What does this mean for those of us who haven't seen our nodes upgraded yet (no upstream bonding)? My guess is we're screwed until Rogers decides to complete the upgrade, right? My area is still 4x1 (16QAM), and the Rogers throttle checker website still shows my node as having upstream p2p throttling active.

bt

join:2009-02-26
canada
kudos:1
reply to 34764170
said by 34764170:

said by bt:

But TPIA users are able to use D2 modems for things that Rogers already requires D3 modems for.

and increasingly said users will not receive the appropriate speeds. But that's their own fault.

Entirely true, but it's possible it won't be on this speed upgrade. It's only TPIA users on 18/0.5 that this matters for right now, though. Rogers already required D3 modems for TPIA users on 28/1, and for their own retail customers for 18/0.5.

Until I know for sure I'll stick with my old D2, though. No point in replacing it until it is actually necessary.


sbrook
Premium,Mod
join:2001-12-14
Ottawa
kudos:13
Reviews:
·TekSavvy Cable
·WIND Mobile
reply to highwire2007
said by highwire2007:

What does this mean for those of us who haven't seen our nodes upgraded yet (no upstream bonding)?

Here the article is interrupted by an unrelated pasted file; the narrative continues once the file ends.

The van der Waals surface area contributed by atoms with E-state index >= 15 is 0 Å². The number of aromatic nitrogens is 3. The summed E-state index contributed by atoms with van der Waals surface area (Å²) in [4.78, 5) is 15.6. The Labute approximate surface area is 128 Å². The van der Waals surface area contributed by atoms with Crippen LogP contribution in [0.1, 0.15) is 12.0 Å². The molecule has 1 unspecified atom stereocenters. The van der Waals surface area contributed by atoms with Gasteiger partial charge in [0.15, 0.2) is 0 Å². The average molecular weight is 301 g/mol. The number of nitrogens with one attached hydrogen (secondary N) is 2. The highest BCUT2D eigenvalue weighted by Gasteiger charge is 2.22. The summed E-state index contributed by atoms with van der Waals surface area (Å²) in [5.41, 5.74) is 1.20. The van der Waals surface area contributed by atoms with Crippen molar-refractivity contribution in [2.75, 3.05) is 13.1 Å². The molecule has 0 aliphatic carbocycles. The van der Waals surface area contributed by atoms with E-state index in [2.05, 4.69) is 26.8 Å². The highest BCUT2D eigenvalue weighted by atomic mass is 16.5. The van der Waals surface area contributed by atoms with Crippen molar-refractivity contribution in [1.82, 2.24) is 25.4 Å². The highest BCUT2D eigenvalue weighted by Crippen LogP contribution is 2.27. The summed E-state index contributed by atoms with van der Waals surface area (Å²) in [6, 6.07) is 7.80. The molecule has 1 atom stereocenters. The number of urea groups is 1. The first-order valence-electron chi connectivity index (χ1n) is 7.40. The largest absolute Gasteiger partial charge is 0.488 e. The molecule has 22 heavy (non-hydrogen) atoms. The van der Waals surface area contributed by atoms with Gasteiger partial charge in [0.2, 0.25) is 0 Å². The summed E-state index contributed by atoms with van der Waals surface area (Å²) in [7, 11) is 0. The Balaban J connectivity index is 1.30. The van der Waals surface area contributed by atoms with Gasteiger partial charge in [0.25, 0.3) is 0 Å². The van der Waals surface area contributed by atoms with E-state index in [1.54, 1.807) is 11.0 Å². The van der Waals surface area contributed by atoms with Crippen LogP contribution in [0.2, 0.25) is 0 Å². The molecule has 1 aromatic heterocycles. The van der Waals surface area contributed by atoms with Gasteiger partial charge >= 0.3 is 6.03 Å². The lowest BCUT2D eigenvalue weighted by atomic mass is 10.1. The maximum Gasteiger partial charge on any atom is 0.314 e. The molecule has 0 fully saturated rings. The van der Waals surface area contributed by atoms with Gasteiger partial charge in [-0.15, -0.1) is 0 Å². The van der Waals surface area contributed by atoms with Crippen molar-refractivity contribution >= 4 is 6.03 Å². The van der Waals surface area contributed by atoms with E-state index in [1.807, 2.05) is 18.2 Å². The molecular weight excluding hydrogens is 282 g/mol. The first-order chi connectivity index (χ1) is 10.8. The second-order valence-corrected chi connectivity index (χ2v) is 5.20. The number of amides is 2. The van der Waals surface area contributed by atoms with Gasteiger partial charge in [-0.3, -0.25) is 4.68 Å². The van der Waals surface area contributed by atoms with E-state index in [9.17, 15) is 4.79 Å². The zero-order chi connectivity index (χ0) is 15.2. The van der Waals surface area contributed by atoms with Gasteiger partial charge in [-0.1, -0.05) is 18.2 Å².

The process requires Rogers to check out the cable plant in your area as being bonding capable. Although my area is now bonded 4 upstream, each of those channels is still 16QAM, presumably because the plant hasn't been certified to cope with higher QAM modulation techniques.

Rogers is certainly progressing and until they've got your segment and node certified as bondable, you could say you're screwed ... but I suspect there won't be too many in this situation. At least this is better than Rogers normal upgrade system of prepare everywhere and attempt the upgrade and have it fall in a million pieces.


TSI Martin
Premium
join:2006-02-23
Chatham, ON
kudos:33
reply to stormy13
Thanks Stormy!